Paul: I feel like a little bit of it was letting our VAs know ... I feel like they've always had a supervisor boss, someone to report to, something like that, and I wasn't fully ready for them to be ... They still send me emails like, "Thank you, boss. Thank you for that" ... And things like that. I try not to be like the boss. Everybody's team members in our office. I try to do the Disney way. Like, "Okay. We're all not cast members, but team members." So, we brought on our second VA, Cheryl, right when I had my last baby, so 11 months ago, I guess ish. And I remember sometimes it was letting her know my timeframes of, "Hey, this is when I'm available." She'd call me or email or things like that. I had to like set my rules for, okay, and it's become way more productive for them as well.

At the end of the day in your close of business report, send me what things you need from me. Obviously, if it's an emergency, give me a call and I understand that. So it was the, "Hey, I'm trying to take care of my two other kids, older kids, while my wife's taking care of the baby. You guys are taking all the calls. Thank you so much." So it was setting those. And then also our office staff, letting them know that they need to help our virtual assistants, help Umi and Cheryl. They're in our meetings.

Anne: Great.

Paul: They're here, they're real people. And it was like, "You need to help them as well in your tasks because they're answering the phones." And they tried to take care of everything. They'd answer the phone. They tried to answer the question for the owner. They'd call me and ask how to help on that versus that's actually Josie's job. So it was the setting the actual true roles and getting ready for the, "These people actually respond to me all the time," and, "Whoa, hold on a second." So those were the two things, is getting our office staff more, "Hey, you need to help out. Not just ... You need to help them as well." And then also making sure that our VAs didn't take care of everything so our office staff didn't have anything to do. They didn't know how to, like lease questions, things like that. You need to be specially licensed for. Don't answer questions on leases. Tell them that you'll have somebody in our office call.

Anne: That's great. So what I take away from that is if I was working with somebody new, one of the things that I could do to help them is, with the onboarding process and part of what I've actually just recently added to my document that I have for onboarding is an introduction of teams and roles. So everybody gets introduced and this is their role and this is their responsibility. This is this person's responsibility. This is your responsibility. So that everybody's on the same playbook. I think that that's a great takeaway that I probably have improved over the last year. So I'm glad you brought that up because I do think a lot of times what we do is so successful, especially if we've got buy-in from everybody, but obviously not everybody can be in an interview and be chosen, but having an onboarding process that involves everybody on the team, I do think lends itself to be more successful. Because think about it. You wouldn't hire somebody in the office and just stick them in an office and never really tell them the hierarchy of who's there. You have to do it.

So, thank you for that. What advice would you give to someone who's possibly on the fence considering should I do this?

Paul: Well, it's funny. I talk to a lot of people who are on the fence because everybody's nervous. Obviously there's other virtual assistant companies and they are shopping around, and all that. And it's really talk to you, I guess, is the biggest thing. And then schedule a call with you, see how they can help you because you let, I mean even more things. And then also it's if you're ready. It's not a huge commitment. We recently, because of the pandemic going on, we had an office person who had to step away. We're like, "Maybe we need to hire ... The virtual assistants helping me way more, because I'm being way more involved." I don't have anything fun to be able to do. And we're almost looking to hire another person. So it's really just, I mean, I'm like, "Just do it."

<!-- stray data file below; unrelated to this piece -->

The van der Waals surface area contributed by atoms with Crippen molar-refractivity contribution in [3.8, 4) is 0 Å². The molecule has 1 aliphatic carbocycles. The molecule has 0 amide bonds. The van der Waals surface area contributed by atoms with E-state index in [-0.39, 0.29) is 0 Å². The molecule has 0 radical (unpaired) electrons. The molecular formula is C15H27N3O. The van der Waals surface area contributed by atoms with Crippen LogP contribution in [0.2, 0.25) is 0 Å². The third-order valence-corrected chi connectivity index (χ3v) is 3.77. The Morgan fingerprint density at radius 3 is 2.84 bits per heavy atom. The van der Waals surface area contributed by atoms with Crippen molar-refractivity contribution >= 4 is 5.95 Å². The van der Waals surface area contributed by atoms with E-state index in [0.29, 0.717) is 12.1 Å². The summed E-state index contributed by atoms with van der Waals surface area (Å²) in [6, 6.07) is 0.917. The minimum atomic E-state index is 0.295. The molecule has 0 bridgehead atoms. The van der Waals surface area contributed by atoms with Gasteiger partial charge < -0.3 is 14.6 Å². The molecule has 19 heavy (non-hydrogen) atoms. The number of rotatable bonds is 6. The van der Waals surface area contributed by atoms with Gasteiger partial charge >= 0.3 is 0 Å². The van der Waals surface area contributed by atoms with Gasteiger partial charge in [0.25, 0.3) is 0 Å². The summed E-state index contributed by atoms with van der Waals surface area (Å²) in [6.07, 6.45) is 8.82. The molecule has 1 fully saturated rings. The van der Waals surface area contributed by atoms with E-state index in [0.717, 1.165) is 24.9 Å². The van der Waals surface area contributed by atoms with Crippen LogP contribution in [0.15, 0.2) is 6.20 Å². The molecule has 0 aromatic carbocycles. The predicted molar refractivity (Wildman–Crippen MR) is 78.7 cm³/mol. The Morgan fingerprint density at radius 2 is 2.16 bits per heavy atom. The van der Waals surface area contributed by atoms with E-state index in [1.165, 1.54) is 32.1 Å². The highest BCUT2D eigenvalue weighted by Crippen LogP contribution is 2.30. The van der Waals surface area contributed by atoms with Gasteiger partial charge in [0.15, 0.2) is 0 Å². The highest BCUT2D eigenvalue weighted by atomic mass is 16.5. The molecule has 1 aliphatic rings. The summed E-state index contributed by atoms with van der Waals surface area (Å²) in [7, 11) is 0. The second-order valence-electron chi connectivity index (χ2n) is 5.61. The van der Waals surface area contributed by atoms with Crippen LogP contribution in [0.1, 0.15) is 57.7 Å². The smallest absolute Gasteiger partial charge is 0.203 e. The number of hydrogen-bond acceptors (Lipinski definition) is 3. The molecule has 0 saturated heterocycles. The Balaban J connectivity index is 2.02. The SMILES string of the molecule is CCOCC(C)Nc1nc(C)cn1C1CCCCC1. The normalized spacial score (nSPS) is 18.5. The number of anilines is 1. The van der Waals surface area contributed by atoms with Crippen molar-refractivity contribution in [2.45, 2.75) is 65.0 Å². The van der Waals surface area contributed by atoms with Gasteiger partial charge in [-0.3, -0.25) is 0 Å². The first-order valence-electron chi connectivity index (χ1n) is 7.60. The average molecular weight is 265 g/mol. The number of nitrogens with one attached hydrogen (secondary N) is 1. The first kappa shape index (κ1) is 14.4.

It's funny. I've talked to someone for like two years and they have like 150 units and him and his wife run the whole thing and he's on the phone all day and he's getting calls from angry tenants. You can turn that over to someone else and your peace of mind, everything is a lot better.

Anne: Also because your service is better.

Paul: Yeah.

I mean, that's the thing. When you're trying to do everything, you can't give the time, energy and effort to the people that are calling in, who are your customers, that you really need to serve. So yeah, totally get it.

Yeah. No, I mean something even, there's people who call just to call. They just want to have someone to talk to and they don't need to talk to the owner of the company. Yeah. We have so many, frequent flyers is what we call them. We have our own frequent flyer miles thing in our door, just so everybody actually knows people who like to call all the time. And they just want to have someone to talk to. They don't even want anything taken care of. They just want someone to talk to. I used to get those every day. If you have a virtual assistant, they'll just listen to them.

Anne: They'll just be calling them.

Paul: I mean, obviously sometimes you still want them to do things. You still want them to work, but yeah. Anyways, it's just great. I mean, I'm on the phones way less. I know that it's taken care of. Something as well is I asked Cheryl in my office, I was going to meet someone, "Hey, do you mind calling them?" Because I was doing a couple other things. "Do you mind calling them, making sure that they can just send me a note letting me know." And I was talking to my brother. I'm like, "Isn't it awesome? We know Cheryl actually called them first and asked them." And she sent me a little note, "Hey, they're waiting for ya. Within the next hour sounds great." So it's actually knowing that they take care of the customers because sometimes I feel like people don't.

So yeah, our customer service has gone way up because they actually pick up the phone. So I think so much texting and emailing and all that going on. The actual phones, I'm a big phone guy, even though I'm young, but the fact that they actually pick up the phone is the best part.

Anne: Well, Paul, it's been a pleasure to talk with you today. If you guys are looking for property management services in Pasadena or Thousand Oaks, I highly recommend that you get in touch with Paul White and his team. His information will be at the bottom of this video. So make sure that you connect with him. Paul, thank you again so much for your time. We appreciate having you as a client.

Paul: Hey, thank you very much.

linkedin facebook pinterest youtube rss twitter instagram facebook-blank rss-blank linkedin-blank pinterest youtube twitter instagram